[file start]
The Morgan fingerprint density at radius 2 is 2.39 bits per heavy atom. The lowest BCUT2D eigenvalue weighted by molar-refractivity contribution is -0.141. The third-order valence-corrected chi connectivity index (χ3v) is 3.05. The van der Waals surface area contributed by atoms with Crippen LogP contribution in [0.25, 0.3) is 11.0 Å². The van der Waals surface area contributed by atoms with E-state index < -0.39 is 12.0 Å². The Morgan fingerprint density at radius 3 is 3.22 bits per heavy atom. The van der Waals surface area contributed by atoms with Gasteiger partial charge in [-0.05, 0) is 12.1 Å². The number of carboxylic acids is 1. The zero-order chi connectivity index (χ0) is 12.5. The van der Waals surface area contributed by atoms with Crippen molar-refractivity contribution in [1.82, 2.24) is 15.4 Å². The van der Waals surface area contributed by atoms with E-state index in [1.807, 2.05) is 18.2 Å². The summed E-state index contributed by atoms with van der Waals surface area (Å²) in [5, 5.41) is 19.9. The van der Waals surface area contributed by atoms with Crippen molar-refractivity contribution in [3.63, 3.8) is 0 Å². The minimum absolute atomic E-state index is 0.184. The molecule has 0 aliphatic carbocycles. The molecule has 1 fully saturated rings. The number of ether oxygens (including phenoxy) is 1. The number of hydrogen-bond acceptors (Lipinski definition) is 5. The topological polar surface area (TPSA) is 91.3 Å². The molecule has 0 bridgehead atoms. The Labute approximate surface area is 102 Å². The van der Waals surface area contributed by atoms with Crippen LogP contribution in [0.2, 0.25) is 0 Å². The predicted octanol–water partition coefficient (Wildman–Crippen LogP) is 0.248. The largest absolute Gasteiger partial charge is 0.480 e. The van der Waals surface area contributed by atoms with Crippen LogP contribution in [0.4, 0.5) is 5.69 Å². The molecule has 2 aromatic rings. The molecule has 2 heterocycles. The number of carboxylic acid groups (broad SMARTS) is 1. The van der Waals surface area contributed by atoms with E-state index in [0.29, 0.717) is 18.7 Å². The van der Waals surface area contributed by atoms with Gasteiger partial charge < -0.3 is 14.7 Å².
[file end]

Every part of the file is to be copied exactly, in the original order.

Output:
The Morgan fingerprint density at radius 2 is 2.39 bits per heavy atom. The lowest BCUT2D eigenvalue weighted by molar-refractivity contribution is -0.141. The third-order valence-corrected chi connectivity index (χ3v) is 3.05. The van der Waals surface area contributed by atoms with Crippen LogP contribution in [0.25, 0.3) is 11.0 Å². The van der Waals surface area contributed by atoms with E-state index < -0.39 is 12.0 Å². The Morgan fingerprint density at radius 3 is 3.22 bits per heavy atom. The van der Waals surface area contributed by atoms with Gasteiger partial charge in [-0.05, 0) is 12.1 Å². The number of carboxylic acids is 1. The zero-order chi connectivity index (χ0) is 12.5. The van der Waals surface area contributed by atoms with Crippen molar-refractivity contribution in [1.82, 2.24) is 15.4 Å². The van der Waals surface area contributed by atoms with E-state index in [1.807, 2.05) is 18.2 Å². The summed E-state index contributed by atoms with van der Waals surface area (Å²) in [5, 5.41) is 19.9. The van der Waals surface area contributed by atoms with Crippen molar-refractivity contribution in [3.63, 3.8) is 0 Å². The minimum absolute atomic E-state index is 0.184. The molecule has 0 aliphatic carbocycles. The molecule has 1 fully saturated rings. The number of ether oxygens (including phenoxy) is 1. The number of hydrogen-bond acceptors (Lipinski definition) is 5. The topological polar surface area (TPSA) is 91.3 Å². The molecule has 0 bridgehead atoms. The Labute approximate surface area is 102 Å². The van der Waals surface area contributed by atoms with Crippen LogP contribution in [0.2, 0.25) is 0 Å². The predicted octanol–water partition coefficient (Wildman–Crippen LogP) is 0.248. The largest absolute Gasteiger partial charge is 0.480 e. The van der Waals surface area contributed by atoms with Crippen LogP contribution in [0.4, 0.5) is 5.69 Å². The molecule has 2 aromatic rings. The molecule has 2 heterocycles. The number of carboxylic acid groups (broad SMARTS) is 1. The van der Waals surface area contributed by atoms with E-state index in [0.29, 0.717) is 18.7 Å². The van der Waals surface area contributed by atoms with Gasteiger partial charge < -0.3 is 14.7 Å².